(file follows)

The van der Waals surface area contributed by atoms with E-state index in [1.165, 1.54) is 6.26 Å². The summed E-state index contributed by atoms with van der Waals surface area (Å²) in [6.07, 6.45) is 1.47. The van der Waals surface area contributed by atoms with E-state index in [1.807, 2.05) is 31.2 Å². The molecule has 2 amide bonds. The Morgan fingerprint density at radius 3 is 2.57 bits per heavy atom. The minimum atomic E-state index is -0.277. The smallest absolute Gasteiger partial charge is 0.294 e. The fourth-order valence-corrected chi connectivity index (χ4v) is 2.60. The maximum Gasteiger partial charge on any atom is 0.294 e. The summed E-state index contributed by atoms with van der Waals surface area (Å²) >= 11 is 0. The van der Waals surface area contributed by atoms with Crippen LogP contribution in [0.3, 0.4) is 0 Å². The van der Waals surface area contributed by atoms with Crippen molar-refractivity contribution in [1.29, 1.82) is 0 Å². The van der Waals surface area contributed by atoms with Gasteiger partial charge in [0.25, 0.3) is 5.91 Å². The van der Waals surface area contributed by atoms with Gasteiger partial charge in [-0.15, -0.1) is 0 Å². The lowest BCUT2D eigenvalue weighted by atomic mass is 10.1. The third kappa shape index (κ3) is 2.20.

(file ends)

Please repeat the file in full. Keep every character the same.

The van der Waals surface area contributed by atoms with E-state index in [1.165, 1.54) is 6.26 Å². The summed E-state index contributed by atoms with van der Waals surface area (Å²) in [6.07, 6.45) is 1.47. The van der Waals surface area contributed by atoms with E-state index in [1.807, 2.05) is 31.2 Å². The molecule has 2 amide bonds. The Morgan fingerprint density at radius 3 is 2.57 bits per heavy atom. The minimum atomic E-state index is -0.277. The smallest absolute Gasteiger partial charge is 0.294 e. The fourth-order valence-corrected chi connectivity index (χ4v) is 2.60. The maximum Gasteiger partial charge on any atom is 0.294 e. The summed E-state index contributed by atoms with van der Waals surface area (Å²) >= 11 is 0. The van der Waals surface area contributed by atoms with Crippen LogP contribution in [0.3, 0.4) is 0 Å². The van der Waals surface area contributed by atoms with Crippen molar-refractivity contribution in [1.29, 1.82) is 0 Å². The van der Waals surface area contributed by atoms with Gasteiger partial charge in [0.25, 0.3) is 5.91 Å². The van der Waals surface area contributed by atoms with Gasteiger partial charge in [-0.15, -0.1) is 0 Å². The lowest BCUT2D eigenvalue weighted by atomic mass is 10.1. The third kappa shape index (κ3) is 2.20.